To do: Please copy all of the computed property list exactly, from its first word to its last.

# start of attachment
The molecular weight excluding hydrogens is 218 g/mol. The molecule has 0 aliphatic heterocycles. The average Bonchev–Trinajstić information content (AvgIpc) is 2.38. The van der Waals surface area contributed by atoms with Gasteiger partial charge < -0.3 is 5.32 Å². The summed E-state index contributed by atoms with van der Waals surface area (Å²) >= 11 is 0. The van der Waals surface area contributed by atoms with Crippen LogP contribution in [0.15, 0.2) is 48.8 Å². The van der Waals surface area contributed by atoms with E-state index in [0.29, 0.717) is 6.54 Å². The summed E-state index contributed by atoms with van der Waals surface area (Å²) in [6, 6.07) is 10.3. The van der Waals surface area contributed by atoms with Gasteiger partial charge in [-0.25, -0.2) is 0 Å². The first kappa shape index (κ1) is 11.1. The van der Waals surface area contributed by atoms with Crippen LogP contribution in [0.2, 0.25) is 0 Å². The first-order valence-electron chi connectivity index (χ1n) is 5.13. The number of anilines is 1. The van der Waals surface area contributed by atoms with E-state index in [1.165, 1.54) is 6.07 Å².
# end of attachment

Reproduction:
The molecular weight excluding hydrogens is 218 g/mol. The molecule has 0 aliphatic heterocycles. The average Bonchev–Trinajstić information content (AvgIpc) is 2.38. The van der Waals surface area contributed by atoms with Gasteiger partial charge < -0.3 is 5.32 Å². The summed E-state index contributed by atoms with van der Waals surface area (Å²) >= 11 is 0. The van der Waals surface area contributed by atoms with Crippen LogP contribution in [0.15, 0.2) is 48.8 Å². The van der Waals surface area contributed by atoms with E-state index in [0.29, 0.717) is 6.54 Å². The summed E-state index contributed by atoms with van der Waals surface area (Å²) in [6, 6.07) is 10.3. The van der Waals surface area contributed by atoms with Gasteiger partial charge in [-0.25, -0.2) is 0 Å². The first kappa shape index (κ1) is 11.1. The van der Waals surface area contributed by atoms with Crippen LogP contribution in [0.2, 0.25) is 0 Å². The first-order valence-electron chi connectivity index (χ1n) is 5.13. The number of anilines is 1. The van der Waals surface area contributed by atoms with E-state index in [1.165, 1.54) is 6.07 Å².